I breakfast on my own as Maria is leaving early to work on the monument. Most mornings Sinan goes to the town of Gokturk to meet friends at Starbucks. On this occasion he invites me along. I get an hours headstart on him as the town is around thirty kilometres away. The road is brand new multi-lane glassy asphalt. There are some reasonable hills, but on such a surface that going is easy.
I arrive half and hour after Sinan. He very kindly buys me a coffee and then introduces me to his friend. I feel a bit out of place sitting with two, well presented, wealthy businessmen. I muse at the contrast between our chosen paths – in full knowledge that I will never reach such places. They express admiration at my position and obviously I at theirs...though I suspect neither of us would be willing to swap. Though we only sit together for perhaps an hour I enjoy the time very much. I suspect I could learn a lot from sitting in on their coffee sessions.
I bid them both farewell and thank Sinan once more for such wonderful hospitality. The closer I get to the city the more the traffic builds. I revel the fact that I'm often able to keep pace with the cars, and on occasion overtake. The road disappears under me at 40kph and soon enough I hit the suburbs that I recognise from yesterdays commute. I stop off to visit Maria and Serkoun. We drink lemonade in the shade of a chestnut tree and I take some more photos of the pair at work. I'm sad I wont get to see the finished work, atleast not on this trip. Here's a link to her website - http://www.mariasezer.com/index.html - though I'm warned it could be a while before the monument features as the website's a little behind...much like this blog : )
With more “thanks” and “goodbyes” I continue on into the city. I'm told I need to head to the Sultanahmet district as his is where the majority of the tourist accommodation is. The signs are easy to follow and it's not long before I'm in the right area. I find and check into a hostel – it's the first I find but seems to tick all the right boxes. With the bike stowed away I get to exploring. Maria and Sinan put me in touch with their son Bora who lives in the city. So first job is to find a phonecard.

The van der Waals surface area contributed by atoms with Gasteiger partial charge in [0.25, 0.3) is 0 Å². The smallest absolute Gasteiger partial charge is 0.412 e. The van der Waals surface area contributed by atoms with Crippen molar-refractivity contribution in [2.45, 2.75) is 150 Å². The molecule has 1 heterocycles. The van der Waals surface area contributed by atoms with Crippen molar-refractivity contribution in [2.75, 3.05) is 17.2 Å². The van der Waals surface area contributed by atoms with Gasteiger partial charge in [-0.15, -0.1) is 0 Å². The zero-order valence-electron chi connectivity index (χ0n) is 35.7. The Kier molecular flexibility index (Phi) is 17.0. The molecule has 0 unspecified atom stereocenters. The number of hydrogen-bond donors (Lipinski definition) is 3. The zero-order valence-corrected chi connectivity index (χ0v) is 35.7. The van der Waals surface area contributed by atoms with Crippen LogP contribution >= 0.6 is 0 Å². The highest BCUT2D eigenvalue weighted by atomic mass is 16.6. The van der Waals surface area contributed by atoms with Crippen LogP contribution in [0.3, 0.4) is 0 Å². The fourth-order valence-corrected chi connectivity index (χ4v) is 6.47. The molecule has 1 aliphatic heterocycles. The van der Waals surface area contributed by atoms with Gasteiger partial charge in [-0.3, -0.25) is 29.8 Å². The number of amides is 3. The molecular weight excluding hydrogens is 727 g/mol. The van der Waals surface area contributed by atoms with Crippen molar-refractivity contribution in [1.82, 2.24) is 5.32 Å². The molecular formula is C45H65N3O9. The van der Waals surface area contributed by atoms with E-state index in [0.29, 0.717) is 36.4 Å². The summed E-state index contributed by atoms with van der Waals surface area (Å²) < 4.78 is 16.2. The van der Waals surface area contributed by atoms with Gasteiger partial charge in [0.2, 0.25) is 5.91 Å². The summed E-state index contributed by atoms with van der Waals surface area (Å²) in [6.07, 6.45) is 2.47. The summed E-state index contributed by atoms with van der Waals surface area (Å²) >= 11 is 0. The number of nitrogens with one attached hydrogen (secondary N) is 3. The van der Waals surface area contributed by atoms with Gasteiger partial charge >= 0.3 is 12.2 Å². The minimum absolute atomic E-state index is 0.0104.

In the evening I meet Bora and his wife, and friend Charlie from England. We eat at a great fish restaurant a stones throw from the fish market. Later I'm shown around serveal of the bars that the Taxim area of Istanbul has to offer. Bora runs a website (http://www.beyogluin.com/ if anyone’s interested) which is a free guide to everything that's happening in the city – Parties, gigs, exhibitions etc. I think it's a great idea and it has several thousand follows, so is clearly well used. Taxim has a really great vibe, and seems to be where the locals go out to socialise – nice to dilute the touristic feel. Impromptu gigs can be seen down many of the side streets off the main road. I can see myself returning to Taxim over the coming days. My life has been lacking in live music for too long...